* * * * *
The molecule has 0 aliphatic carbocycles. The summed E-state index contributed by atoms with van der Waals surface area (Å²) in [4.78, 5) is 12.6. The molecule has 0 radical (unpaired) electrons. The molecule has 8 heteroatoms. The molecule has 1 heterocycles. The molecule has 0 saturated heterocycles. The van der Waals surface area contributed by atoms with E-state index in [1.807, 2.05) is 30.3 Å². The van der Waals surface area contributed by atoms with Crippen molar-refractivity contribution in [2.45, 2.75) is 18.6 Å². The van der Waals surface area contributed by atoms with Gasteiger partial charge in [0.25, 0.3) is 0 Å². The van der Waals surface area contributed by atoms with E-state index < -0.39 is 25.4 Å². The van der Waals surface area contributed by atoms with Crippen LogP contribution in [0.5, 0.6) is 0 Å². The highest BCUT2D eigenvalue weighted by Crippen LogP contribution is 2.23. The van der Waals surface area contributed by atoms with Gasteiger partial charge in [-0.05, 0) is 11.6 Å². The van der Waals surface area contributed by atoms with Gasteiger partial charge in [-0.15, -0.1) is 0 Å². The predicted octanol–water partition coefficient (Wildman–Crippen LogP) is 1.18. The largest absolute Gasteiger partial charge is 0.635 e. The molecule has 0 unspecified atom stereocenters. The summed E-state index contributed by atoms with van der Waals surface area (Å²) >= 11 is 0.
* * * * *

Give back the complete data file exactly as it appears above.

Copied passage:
The molecule has 0 aliphatic carbocycles. The summed E-state index contributed by atoms with van der Waals surface area (Å²) in [4.78, 5) is 12.6. The molecule has 0 radical (unpaired) electrons. The molecule has 8 heteroatoms. The molecule has 1 heterocycles. The molecule has 0 saturated heterocycles. The van der Waals surface area contributed by atoms with E-state index in [1.807, 2.05) is 30.3 Å². The van der Waals surface area contributed by atoms with Crippen molar-refractivity contribution in [2.45, 2.75) is 18.6 Å². The van der Waals surface area contributed by atoms with Gasteiger partial charge in [0.25, 0.3) is 0 Å². The van der Waals surface area contributed by atoms with E-state index < -0.39 is 25.4 Å². The van der Waals surface area contributed by atoms with Crippen LogP contribution in [0.5, 0.6) is 0 Å². The highest BCUT2D eigenvalue weighted by Crippen LogP contribution is 2.23. The van der Waals surface area contributed by atoms with Gasteiger partial charge in [-0.05, 0) is 11.6 Å². The van der Waals surface area contributed by atoms with Gasteiger partial charge in [-0.15, -0.1) is 0 Å². The predicted octanol–water partition coefficient (Wildman–Crippen LogP) is 1.18. The largest absolute Gasteiger partial charge is 0.635 e. The molecule has 0 unspecified atom stereocenters. The summed E-state index contributed by atoms with van der Waals surface area (Å²) >= 11 is 0.